Constructing professional identities through boundary work in participatory action research 

Gaby Jacobs introduces her newly published paper…

“I have been interested in identity work as long as I can remember. Simply because that is something we all do the whole time, whether we recognize it as such or not. If I ask who you are, what would you say? Would you start by telling your name? Will you tell a story of strength, of hazards and their overcoming, of ambition or love? Would you put forward your job or would you stress something else that is important to you?

Feminist perspectives made me aware of the power inequalities involved: that some identities are valued more than others in our society. But also that we have multiple identities: e.g. as a mother, a professor, a friend and a sports buddy. And that we often find ourselves on the boundaries of these identities, trying to accommodate differences or to live up to diverse expectations.

This is also true for professional identity work. Healthcare is changing rapidly, with many big issues that evade a quick fix. Technological developments, a shortage of personnel, raising costs and the ongoing demand for more efficiency. Healthcare workers need to collaborate and account for their added value to the healthcare system. So how does this influence their professional identity?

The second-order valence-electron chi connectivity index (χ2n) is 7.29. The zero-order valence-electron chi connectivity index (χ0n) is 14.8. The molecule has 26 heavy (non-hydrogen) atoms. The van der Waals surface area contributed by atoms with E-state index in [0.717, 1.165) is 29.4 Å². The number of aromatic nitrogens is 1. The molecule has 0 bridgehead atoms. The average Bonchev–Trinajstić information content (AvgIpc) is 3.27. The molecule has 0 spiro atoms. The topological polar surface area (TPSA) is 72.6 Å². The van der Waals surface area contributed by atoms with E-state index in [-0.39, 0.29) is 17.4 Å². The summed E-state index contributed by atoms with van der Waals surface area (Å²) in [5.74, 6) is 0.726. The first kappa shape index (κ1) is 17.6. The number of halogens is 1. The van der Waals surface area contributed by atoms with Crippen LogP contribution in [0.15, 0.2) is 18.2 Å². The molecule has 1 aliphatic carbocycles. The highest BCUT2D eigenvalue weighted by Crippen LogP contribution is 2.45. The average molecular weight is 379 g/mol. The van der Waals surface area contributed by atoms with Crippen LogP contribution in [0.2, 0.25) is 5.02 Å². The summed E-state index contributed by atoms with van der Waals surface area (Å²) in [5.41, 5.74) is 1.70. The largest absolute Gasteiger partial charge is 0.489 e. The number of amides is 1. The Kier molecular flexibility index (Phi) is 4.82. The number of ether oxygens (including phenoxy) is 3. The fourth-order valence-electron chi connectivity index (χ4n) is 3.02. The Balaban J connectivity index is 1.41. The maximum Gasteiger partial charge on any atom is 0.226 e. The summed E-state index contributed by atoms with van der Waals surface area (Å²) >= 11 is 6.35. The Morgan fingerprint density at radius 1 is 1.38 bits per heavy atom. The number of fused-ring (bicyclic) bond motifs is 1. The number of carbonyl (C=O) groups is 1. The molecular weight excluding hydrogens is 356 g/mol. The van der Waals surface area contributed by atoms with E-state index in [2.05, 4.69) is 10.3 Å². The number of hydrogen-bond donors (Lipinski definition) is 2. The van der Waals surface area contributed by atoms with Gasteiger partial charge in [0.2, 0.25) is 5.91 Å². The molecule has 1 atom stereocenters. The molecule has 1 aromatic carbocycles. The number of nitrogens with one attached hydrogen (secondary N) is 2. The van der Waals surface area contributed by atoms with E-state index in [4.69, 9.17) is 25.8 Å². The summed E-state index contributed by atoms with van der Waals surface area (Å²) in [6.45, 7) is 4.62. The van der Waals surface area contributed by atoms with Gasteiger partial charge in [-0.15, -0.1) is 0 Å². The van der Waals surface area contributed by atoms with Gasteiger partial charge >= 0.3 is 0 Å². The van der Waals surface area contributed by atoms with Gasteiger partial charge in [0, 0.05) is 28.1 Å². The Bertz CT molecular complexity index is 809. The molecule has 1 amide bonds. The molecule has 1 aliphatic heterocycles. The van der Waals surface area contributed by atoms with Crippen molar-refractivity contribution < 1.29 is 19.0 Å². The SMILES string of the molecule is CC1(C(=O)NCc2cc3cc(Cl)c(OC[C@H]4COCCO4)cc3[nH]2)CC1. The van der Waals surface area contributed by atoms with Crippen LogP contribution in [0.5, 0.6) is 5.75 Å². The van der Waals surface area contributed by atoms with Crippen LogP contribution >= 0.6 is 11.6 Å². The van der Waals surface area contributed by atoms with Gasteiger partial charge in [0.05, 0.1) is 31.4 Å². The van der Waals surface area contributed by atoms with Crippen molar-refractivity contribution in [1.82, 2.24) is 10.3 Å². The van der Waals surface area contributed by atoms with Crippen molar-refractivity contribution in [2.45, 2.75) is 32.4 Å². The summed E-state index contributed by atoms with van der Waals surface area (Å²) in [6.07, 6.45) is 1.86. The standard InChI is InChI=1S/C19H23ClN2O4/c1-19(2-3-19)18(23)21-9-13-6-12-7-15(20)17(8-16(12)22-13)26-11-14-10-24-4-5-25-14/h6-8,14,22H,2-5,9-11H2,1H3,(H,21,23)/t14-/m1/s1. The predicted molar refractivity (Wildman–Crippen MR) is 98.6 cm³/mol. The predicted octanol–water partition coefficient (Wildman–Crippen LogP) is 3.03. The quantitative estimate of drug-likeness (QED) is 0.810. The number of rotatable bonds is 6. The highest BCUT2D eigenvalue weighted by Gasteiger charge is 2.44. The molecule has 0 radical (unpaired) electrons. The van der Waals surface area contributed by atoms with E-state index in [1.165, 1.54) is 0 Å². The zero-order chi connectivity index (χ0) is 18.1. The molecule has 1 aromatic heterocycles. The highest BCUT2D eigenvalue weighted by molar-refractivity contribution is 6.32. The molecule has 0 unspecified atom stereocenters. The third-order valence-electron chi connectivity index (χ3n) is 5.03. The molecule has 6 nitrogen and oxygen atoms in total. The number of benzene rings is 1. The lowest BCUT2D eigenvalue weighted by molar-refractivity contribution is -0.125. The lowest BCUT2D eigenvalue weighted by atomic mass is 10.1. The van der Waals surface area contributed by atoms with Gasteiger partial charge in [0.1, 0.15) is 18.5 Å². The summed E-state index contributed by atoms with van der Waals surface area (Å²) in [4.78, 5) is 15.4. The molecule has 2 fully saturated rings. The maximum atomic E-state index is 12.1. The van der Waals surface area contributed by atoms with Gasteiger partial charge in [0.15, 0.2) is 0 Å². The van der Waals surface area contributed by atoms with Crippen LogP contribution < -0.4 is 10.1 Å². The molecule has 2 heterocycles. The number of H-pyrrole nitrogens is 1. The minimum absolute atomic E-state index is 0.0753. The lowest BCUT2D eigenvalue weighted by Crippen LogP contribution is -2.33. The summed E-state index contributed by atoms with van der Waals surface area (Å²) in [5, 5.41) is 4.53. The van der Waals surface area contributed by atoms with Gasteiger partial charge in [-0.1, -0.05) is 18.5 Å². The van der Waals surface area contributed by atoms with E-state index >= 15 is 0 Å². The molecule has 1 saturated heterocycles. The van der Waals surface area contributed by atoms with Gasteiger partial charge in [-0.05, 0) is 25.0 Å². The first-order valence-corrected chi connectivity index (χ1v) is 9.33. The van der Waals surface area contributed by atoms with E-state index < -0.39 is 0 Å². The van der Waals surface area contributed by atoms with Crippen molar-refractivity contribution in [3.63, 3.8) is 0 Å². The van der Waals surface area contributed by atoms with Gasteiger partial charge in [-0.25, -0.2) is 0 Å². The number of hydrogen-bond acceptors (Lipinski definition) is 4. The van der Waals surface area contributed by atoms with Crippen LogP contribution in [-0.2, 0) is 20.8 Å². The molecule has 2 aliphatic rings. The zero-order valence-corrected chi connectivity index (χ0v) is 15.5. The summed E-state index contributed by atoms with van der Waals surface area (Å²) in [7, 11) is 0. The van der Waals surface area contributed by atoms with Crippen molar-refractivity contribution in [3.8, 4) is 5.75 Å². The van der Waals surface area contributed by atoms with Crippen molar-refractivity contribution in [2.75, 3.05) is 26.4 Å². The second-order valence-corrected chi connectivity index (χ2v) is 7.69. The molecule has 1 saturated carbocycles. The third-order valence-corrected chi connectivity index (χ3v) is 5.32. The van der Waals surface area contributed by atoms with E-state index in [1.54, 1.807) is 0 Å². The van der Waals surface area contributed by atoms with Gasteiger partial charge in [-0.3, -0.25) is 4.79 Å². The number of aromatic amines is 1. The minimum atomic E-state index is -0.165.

In one of my recent projects, I looked at spiritual caregivers’ work and how they profile themselves amidst mental health nurses who work in family care practice. This is important, since spiritual care is not rooted in a strong professional identity and is not well-known to other healthcare workers.

Participatory action research provided the setting for bringing these two professions together in learning communities. Through the lens of ‘boundary work’ it became clear that participatory action research contributes to strengthening professional identities. By strengthening then I mean not so much building a ‘strong’ professional identity that is divided from other professions, but a more articulated and flexible identity.

How did this occur? Participatory action research stimulated reflection on similarities and differences between these two professions, and facilitated the critical dialogue between these professionals. For example on their shared endeavor:  the (in)sanity of our society and how they can help people to reorient in life.”

The DOI forever link

Jacobs, G., & Cuba, S. de. (2023). ‘A clear center but no clear boundaries.’ The construction of professional identities in spiritual care through boundary work in participatory action research within health care. Action Research,10.1177/14767503231195418